Series: The Original Series
Air Date: February 2, 1968
Written by: Gene Roddenberry and Jud Crucis
Directed by: Marc Daniels
Bones and Kirk attempt to balance the score on a planet that is being "helped" by the Klingons. Spock gets slapped by a substitute doctor.
While Bones, Kirk and Spock are taking a look around on a primitive planet, they find that the natives, who are not yet old enough to have first contact, suddenly have advanced weaponry that they shouldn't have for another few decades. Of course, because of the Prime Directive, they can't make themselves known, so they're hiding around while spying on the curious goings on. Unfortunately, don't hide well enough because they eventually get caught. Some of the natives find them and start to shoot at them. Spock is shot with a primitive shot gun, so Kirk and Bones are forced to fight back with phasers, despite this breaking the Prime Directive. When the natives are out of sight, they beam back to the ship and take Spock to sick bay.
While they're back on the ship, Bones starts to work on Spock's wound. Kirk is obviously very distraught by the thought of his friend being mortally wounded, but there are Klingons on the starboard bow, so he has to go to the bridge. Once there, Chekov explains that the Klingons don't know the Enterprise is there. As long as they maintain orbit, they'll remain undetected. So this brings to attention the very distinct possibility that the Klingons are aiding one of the tribes with advanced weaponry. If that's true, it'll be Kirk's responsibility to fix the cultural contamination. So he puts Dr. M'Benga (who happens to have a lot of experience with Vulcans) in charge of Spock while he and Bones goes down to the planet surface to infiltrate the friendly tribe.
Well, that did it. Now Nona knows they have some kind of magical technology, so she helps Kirk, but she uses a spell that binds him to her so that he has to do whatever she says. And then the rest of the episode we're left to wonder if Kirk is making his own decisions, or those of Nona. When Kirk recovers, he meets with his friend Tyree and then makes plans to investigate the other tribe's weapons. He and Bones finds that they do, indeed, have technology way ahead of their time and that a Klingon is supplying and teaching them.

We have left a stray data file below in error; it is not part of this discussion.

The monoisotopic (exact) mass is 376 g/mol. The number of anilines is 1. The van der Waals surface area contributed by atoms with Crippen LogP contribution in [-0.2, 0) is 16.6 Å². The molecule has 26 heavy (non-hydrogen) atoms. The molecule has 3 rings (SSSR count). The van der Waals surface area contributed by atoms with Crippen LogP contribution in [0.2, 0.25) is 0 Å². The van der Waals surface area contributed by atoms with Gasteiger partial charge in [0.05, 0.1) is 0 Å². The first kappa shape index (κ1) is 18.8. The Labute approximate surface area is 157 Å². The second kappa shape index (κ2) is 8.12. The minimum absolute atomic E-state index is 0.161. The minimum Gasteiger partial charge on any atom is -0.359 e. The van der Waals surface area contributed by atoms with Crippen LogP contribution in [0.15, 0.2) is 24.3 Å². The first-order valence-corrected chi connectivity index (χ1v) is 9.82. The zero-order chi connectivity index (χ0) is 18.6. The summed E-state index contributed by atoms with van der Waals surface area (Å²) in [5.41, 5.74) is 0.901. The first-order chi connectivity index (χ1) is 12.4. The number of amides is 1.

|Meanwhile, Dr. M'Benga has had enough of Spock's BS.|
Nona takes the phaser to some of the enemy tribesmen and demands to be taken to their leader who will know how to use the phaser. But the tribesmen want her for themselves and attack her. Tyree, Bones and Kirk eventually arrive and find her. The tribesmen think it's a trap, and then stab Nona and leave. Nona's death infuriates Tyree. He no longer wants a peaceful solution to their problem. He asks Kirk to supply them with more weapons. So Kirk calls up to the Enterprise and asks for 100 "serpents for the Garden of Eden."
Ok, we got it, humanity isn't meant for Eden, yadda yadda yadda... What I don't get is this pro-war stuff in a Star Trek episode. Particularly an episode co-written by Gene Roddenberry. It's apparently a comment on the Vietnam war, but the clear solution to this episode's particular problem was not to arm the other side, but rather to call out the Klingons. The Original Series is famously a counter-culture, anti-war, hippy program and here Kirk is supplying the weapons. The argument could be made that Kirk is under the influence of Nona's medicine, but that's a weak argument considering 1) we don't believe in magic in Star Trek and 2) Kirk's final decision to bring down 100 flintlock weapons was made after Nona was killed. I'm not a fan of this episode. It just doesn't make sense to me.